FOXC1 loss contributes to Dandy-Walker malformation (DWM), a common human cerebellar malformation. Previously we found that complete Foxc1 loss leads to aberrations in proliferation, neuronal differentiation and migration in the embryonic mouse cerebellum (Haldipur et al., 2014). We now demonstrate that hypomorphic Foxc1 mutant mice have granule and Purkinje cell abnormalities causing subsequent disruptions in postnatal cerebellar foliation and lamination. Particularly striking is the presence of a partially formed posterior lobule echoing the posterior vermis DW "tail sign" observed in human imaging studies. Lineage tracing experiments in Foxc1 mutant mouse cerebella indicate aberrant migration of granule cell progenitors destined to form the posterior-most lobule causes this unique phenotype. Analyses of rare human del chr 6p25 fetal cerebella demonstrate extensive phenotypic overlap with our Foxc1 mutant mouse models, validating our DWM models and demonstrating that many key mechanisms controlling cerebellar development are likely conserved between mouse and human.
- Kathleen J Millen
- Kathleen J Millen
The funders had no role in study design, data collection and interpretation, or the decision to submit the work for publication.
Animal experimentation: All animal experimentation for this study was approved by the Institutional Animal Care and Use Committee (IACUC Protocol no 14208), of Seattle Children's Research Institute, Seattle, WA, USA..
Human subjects: All human studies were approved by Institutional Review Boards at all participating institutions. Written informed consent was obtained from all subjects.
- Robb Krumlauf, Stowers Institute for Medical Research, United States
© 2017, Haldipur et al.
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In vitro fertilization (IVF) has resulted in the birth of over 8 million children. Although most IVF-conceived children are healthy, several studies suggest an increased risk of altered growth rate, cardiovascular dysfunction, and glucose intolerance in this population compared to naturally conceived children. However, a clear understanding of how embryonic metabolism is affected by culture condition and how embryos reprogram their metabolism is unknown. Here, we studied oxidative stress and metabolic alteration in blastocysts conceived by natural mating or by IVF and cultured in physiologic (5%) or atmospheric (20%) oxygen. We found that IVF-generated blastocysts manifest increased reactive oxygen species, oxidative damage to DNA/lipid/proteins, and reduction in glutathione. Metabolic analysis revealed IVF-generated blastocysts display decreased mitochondria respiration and increased glycolytic activity suggestive of enhanced Warburg metabolism. These findings were corroborated by altered intracellular and extracellular pH and increased intracellular lactate levels in IVF-generated embryos. Comprehensive proteomic analysis and targeted immunofluorescence showed reduction of lactate dehydrogenase-B and monocarboxylate transporter 1, enzymes involved in lactate metabolism. Importantly, these enzymes remained downregulated in the tissues of adult IVF-conceived mice, suggesting that metabolic alterations in IVF-generated embryos may result in alteration in lactate metabolism. These findings suggest that alterations in lactate metabolism are a likely mechanism involved in genomic reprogramming and could be involved in the developmental origin of health and disease.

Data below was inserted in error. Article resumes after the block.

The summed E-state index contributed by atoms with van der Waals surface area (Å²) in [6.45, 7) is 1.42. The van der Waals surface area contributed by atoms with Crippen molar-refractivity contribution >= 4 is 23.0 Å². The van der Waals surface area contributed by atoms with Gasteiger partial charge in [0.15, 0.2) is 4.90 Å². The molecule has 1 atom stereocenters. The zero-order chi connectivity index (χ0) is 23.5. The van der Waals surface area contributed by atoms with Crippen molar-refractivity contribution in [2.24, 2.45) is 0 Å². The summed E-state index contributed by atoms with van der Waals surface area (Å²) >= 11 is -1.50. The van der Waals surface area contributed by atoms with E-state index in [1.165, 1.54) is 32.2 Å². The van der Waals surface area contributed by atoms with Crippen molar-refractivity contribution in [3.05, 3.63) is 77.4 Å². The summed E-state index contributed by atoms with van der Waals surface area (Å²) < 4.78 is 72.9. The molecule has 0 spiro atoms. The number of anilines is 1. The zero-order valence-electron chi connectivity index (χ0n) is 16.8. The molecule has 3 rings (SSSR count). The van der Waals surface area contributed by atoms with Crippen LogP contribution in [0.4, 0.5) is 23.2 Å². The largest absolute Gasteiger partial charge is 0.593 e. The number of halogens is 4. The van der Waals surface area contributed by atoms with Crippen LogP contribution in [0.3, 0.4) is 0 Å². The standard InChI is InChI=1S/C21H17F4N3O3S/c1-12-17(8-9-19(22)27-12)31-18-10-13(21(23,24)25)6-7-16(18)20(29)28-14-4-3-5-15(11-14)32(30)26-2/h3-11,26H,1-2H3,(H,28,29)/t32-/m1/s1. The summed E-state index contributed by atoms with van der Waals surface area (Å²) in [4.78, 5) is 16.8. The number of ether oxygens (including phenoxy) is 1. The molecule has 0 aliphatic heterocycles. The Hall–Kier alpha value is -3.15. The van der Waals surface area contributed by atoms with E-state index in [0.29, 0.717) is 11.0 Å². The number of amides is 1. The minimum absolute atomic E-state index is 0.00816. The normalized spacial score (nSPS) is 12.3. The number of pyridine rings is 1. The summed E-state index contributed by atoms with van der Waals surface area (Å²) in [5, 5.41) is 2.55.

Morphogenetic events during development of the fetal ovary are crucial to the establishment of female fertility. However, the effects of structural rearrangements of the ovary and surrounding reproductive tissues on ovary morphogenesis remain largely uncharacterized. Using tissue clearing and lightsheet microscopy, we found that ovary folding correlated with regionalization into cortex and medulla. Relocation of the oviduct to the ventral aspect of the ovary led to ovary encapsulation, and mutual attachment of the ovary and oviduct to the cranial suspensory ligament likely triggered ovary folding. During this process, the rete ovarii elaborated into a convoluted tubular structure extending from the ovary into the ovarian capsule. Using genetic mouse models in which the oviduct and rete ovarii are perturbed, we found the oviduct is required for ovary encapsulation. This study reveals novel relationships among the ovary and surrounding tissues and paves the way for functional investigation of the relationship between architecture and differentiation of the mammalian ovary.